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Reading Time: 7 minutes - January 13, 2023 - by Joana Kritiotis in interview with Andy Gotts

Andy Gotts: In search of the inner child

From the new snapshot: "Humor"

Not many do it well. And none do it like British photographer Andy Gotts. Stars travel especially to have their portraits taken by him.

British Andy Gotts is one of the most sought-after celebrity photographers. In an interview, he tells us what role humor plays in his portraits: "I've been photographing actors for 32 years. When you see actors on the covers of glossy magazines like Vanity Fair and GQ, they are usually polished, styled, made up and wearing expensive borrowed clothes as well as jewelry. Therefore, when you see their portraits, the shots look very static, like mannequins or wax figures. In my photography, I let the actors be themselves, let them find their inner children. Maybe this is the God version of a 'primal scream'. I allow the actors to unload for a moment. My shoots have two themes: 1) looking grumpy and slightly annoyed and 2) looking silly. I try to cover both sides of the coin."

Robert De Niro

Back in his first shot of Stephen Fry, Andy was only given a 90-second window to prove that he had it just as much as a photography student. The actor was a guest at his university, and in the final installment of "Do You Have Any Questions?" young Andy Gotts asks if he can take his portrait. Since then, his photographic art has taken off, as he tells us, "In the three decades I've been taking pictures, the 'wrangling' with celebrities has changed a lot. In 1990, when I was 19, I had my very first encounter with actor Stephen Fry, who loved my shots of him. He particularly liked one of the pictures and asked me to make a print. He proudly hung this photo in his house and the following weekend a friend came over for Sunday dinner. He asked about the photographer and was interested because he also needed a portrait. Fortunately for me, it was the British actor Kenneth Branagh, who then asked me to take a photo of him and his wife at the time, the also very successful actress Emma Thompson. Of course, I didn't miss out on this assignment. From then on, word got around in the acting scene. Today, things have changed and actors come to me."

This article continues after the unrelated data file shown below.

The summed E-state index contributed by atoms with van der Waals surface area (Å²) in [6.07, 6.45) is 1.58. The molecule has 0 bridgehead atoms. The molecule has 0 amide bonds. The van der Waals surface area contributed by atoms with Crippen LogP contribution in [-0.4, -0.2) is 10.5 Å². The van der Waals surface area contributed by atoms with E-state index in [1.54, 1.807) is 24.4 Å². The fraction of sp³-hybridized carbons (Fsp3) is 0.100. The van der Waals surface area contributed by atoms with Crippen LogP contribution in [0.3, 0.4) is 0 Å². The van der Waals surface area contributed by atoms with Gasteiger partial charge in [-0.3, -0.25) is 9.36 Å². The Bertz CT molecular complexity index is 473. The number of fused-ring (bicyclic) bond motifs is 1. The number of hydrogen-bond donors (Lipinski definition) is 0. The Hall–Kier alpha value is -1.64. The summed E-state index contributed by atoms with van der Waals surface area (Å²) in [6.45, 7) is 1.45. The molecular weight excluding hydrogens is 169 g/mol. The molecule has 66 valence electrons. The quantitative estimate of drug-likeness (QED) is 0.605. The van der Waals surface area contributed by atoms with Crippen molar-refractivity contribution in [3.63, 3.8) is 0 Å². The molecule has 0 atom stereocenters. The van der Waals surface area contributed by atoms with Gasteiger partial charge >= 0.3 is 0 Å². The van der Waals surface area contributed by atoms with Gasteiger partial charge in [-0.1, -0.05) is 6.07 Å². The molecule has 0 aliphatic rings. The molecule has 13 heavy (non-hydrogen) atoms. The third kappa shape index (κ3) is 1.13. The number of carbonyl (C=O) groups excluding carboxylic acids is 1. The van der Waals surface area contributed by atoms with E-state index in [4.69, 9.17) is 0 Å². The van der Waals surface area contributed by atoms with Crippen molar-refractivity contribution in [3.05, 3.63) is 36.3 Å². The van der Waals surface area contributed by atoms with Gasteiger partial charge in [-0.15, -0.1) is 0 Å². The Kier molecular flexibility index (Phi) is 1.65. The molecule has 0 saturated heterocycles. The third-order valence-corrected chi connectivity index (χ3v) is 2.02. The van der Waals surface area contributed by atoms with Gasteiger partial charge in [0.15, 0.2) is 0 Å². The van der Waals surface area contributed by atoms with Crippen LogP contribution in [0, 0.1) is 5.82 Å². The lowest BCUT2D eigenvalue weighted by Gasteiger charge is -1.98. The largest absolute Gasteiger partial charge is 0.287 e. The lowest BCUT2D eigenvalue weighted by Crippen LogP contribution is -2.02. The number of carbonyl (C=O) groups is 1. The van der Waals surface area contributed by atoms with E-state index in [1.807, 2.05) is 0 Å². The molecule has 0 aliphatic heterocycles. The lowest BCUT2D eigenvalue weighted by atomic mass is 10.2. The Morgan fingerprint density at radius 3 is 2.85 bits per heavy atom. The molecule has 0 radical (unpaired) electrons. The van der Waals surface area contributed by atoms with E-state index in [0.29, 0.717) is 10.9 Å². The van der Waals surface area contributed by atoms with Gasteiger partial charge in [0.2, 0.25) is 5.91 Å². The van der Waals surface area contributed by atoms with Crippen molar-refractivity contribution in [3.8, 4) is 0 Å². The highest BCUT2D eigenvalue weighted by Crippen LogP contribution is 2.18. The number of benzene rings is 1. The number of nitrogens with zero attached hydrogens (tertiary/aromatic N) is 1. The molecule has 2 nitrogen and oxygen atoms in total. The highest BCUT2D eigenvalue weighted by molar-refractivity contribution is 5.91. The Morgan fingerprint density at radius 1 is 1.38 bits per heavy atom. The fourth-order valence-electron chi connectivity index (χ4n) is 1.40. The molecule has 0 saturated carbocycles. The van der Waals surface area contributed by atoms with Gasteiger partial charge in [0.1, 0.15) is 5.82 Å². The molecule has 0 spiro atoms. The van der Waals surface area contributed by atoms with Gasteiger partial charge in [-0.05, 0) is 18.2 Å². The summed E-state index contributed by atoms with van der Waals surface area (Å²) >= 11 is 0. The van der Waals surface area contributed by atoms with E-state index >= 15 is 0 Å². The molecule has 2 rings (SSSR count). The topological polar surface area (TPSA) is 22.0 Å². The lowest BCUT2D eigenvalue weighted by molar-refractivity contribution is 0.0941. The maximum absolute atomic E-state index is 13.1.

Olivia Colman
Meryl Streep

The name Andy Gotts is now an indispensable part of the Hollywood world. He is one of the most sought-after celebrity photographers and many come to London especially to see him. "I don't like shooting in traditional photo studios as they are too gloomy and clinical. I use a beautiful hotel in London, the Flemings, as my studio and have been for 8 years. Sometimes I travel to the stars' homes if they want me to. The actors like my style, and I think that's one reason they take me into their hearts. It's an intimate experience, almost like a dance. I'm also the only celebrity photographer who doesn't edit the final images. That's what makes my portraits so special. "

Andy tells me that he really doesn't do any retouching at all. He leaves every wrinkle, birthmark, and skin feature exactly as his camera captures it. We don't really know starlets that way. The internet and magazines thrive on smoothing everything out. A phenomenon so widespread and enormously important to many that even every cell phone photo and video is given the appropriate filter and edited. After all, no one should see tired eyes or skin blemishes.

When he had actress Scarlett Johansson in front of his lens and noticed a small pimple on her face, he asked her if she might like to shoot another day. He warned her that he would not do any photo editing. She was amused by this and said she was with him for that very reason. She wants to show herself real. She wants to be portrayed authentically and if there is a pimple on her face…so what? Then that's the way it is. Isn't that the way it is with every person?

Ian Mckellen amp; Patrick Stewart

True, these are shots of famous people who have built their professions as actors, musicians, models amp; Co. as their appearance to the world. But the photographer does not show this image. He shows the person, he focuses on the person. His profession, status and what the person wears disappears and becomes unimportant. Andy's art and talent is the exact moment he pulls the trigger and captures the shot, as there is no repolishing. He gives each person he photographs a moment of freedom. They are allowed to be exactly the person they are. They are allowed to be crazy, stick their tongue out, roll their eyes, scream loudly, flip their hair and laugh themselves slack-jawed. This serenity brings the humor into his photos.

The attitude and practice of the authenticity-giving photographer again brings a kind of humor itself. In a way, he pokes fun at the culture of the "perfect portrait" by pulling off his analog style. All without the perfectionism common in the beauty world. His images are probably the true "perfect portraits" that are much closer to reality. Andy's work also made it into many magazines and was celebrated in a big way on numerous covers. They are honest. The experience of a photo shoot with Andy is described by the stars as fun, funny and very entertaining. And at the same time, very short-lived. Or maybe it just felt so short because time flies faster when you're having fun?

More about Andy Gotts:


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